Court clarifies conditions for including IP licence fees in customs value of imported goods
A September 28 2015 decision by the Florence Tax Court of Appeal – whose grounds were released in January 2016 – established an important principle regarding the relevance of licence fees for IP rights when estimating the customs value of goods manufactured for a licensee by another party outside the European Union.

The case involved Monnalisa Spa, an Italian clothing company and the Italian licensee for the use of Disney characters on items of apparel, some of which are manufactured in China. The court upheld Monnalisa’s argument that the amount it paid in royalties was not relevant when estimating the financial value of goods it imported, as they were manufactured for it by a foreign party. However, in previous similar cases local Italian Customs Agency offices had argued that royalties should be included when calculating the customs value of imported goods. The decision in the Monnalisa case drew on a local measure granted by the Prato Customs Agency which was later cancelled by the Prato Tax Court of first instance.

The Florence Tax Court of Appeal’s decision was consistent with EU customs law. Article 32(c) of EU Regulation 2913/92 (ie, the applicable version of the Community Customs Code) states that:
“In determining the customs value under Article 29, there shall be added to the price actually paid or payable for the imported goods … c) royalties and licence fees related to the goods being valued that the buyer must pay, either directly or indirectly, as a condition of sale of the goods being valued, to the extent that such royalties and fees are not included in the price actually paid or payable.”
Conversely, Article 157 of EU Regulation 2454/93 (which implements EU Regulation 2913/92) states that a royalty or licence fee will be added to the price paid or payable only when the payment “is related to the goods being valued, and – constitutes a condition of sale of those goods”. This point is specified in Articles 159 and 160, which state that:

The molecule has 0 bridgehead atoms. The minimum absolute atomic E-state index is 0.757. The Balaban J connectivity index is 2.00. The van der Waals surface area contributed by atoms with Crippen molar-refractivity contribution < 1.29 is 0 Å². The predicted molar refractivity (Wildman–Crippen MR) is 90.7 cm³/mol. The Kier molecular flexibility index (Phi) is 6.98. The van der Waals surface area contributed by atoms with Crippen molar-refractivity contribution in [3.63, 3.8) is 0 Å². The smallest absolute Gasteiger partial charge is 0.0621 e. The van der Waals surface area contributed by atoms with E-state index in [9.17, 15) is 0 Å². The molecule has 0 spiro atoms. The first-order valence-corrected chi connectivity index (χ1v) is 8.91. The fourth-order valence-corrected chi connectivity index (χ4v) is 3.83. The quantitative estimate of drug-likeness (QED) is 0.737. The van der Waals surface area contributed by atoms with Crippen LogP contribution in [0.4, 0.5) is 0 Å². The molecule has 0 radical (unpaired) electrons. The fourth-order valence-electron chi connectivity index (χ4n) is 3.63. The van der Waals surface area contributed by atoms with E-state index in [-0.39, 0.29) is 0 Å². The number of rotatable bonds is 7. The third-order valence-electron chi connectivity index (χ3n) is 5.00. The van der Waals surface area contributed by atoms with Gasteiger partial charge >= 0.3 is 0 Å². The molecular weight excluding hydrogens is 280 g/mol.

“A royalty or licence fee in respect of the right to use a trade mark is only to be added to the price actually paid or payable for the imported goods where: – the royalty or licence fee refers to goods which are resold in the same state or which are subject only to minor processing after importation; – the goods are marketed under the trade mark, affixed before or after importation, for which the royalty or licence fee is paid; and
– the buyer is not free to obtain such goods from other suppliers unrelated to the seller.
“Article 160 further states that “when the buyer pays royalties or licence fees to a third party, the conditions provided for in Article 157 (2) shall not be considered as met unless the seller or a person related to him requires the buyer to make that payment”.
With regard to these standards, the Customs Code Committee has clarified that:
“The question to be answered in this context is whether the seller would be prepared to sell the goods without the payment of a royalty or licence fee. The condition may be explicit or implicit. In the majority of cases it will be specified in the licence agreement whether the sale of the imported goods is conditional upon payment of a royalty or licence fee. It is not however essential that it should be so stipulated.”
The November 30 2012 Revenue Agency circular (Customs Value – Royalty and Licence Fee – Guidelines) added that the licensor must be able to exercise in law or in fact “compulsion or guidance power” over the manufacturer or supplier to prevent the latter “from selling the goods if the buyer does not pay royalties”. The circular therefore specifies that only “a combination of elements, which go beyond mere quality controls, show that there is a relationship pursuant to Article 143, paragraph No. 1, letter e) of the DAC [ie, the Provisions implementing the Community Customs Code] and that the payment of license rights is a condition of sale in accordance with Article 160”.
In order to exclude the possibility that royalties were due, the decision also considered the fact that pursuant to the licence agreement in question, royalties were payable only for goods sold by the licensee and not for their production.

The decision clarified a controversial issue and underlined the importance of drafting licence agreements correctly; parties should consider customs-related issues when drafting licence agreements.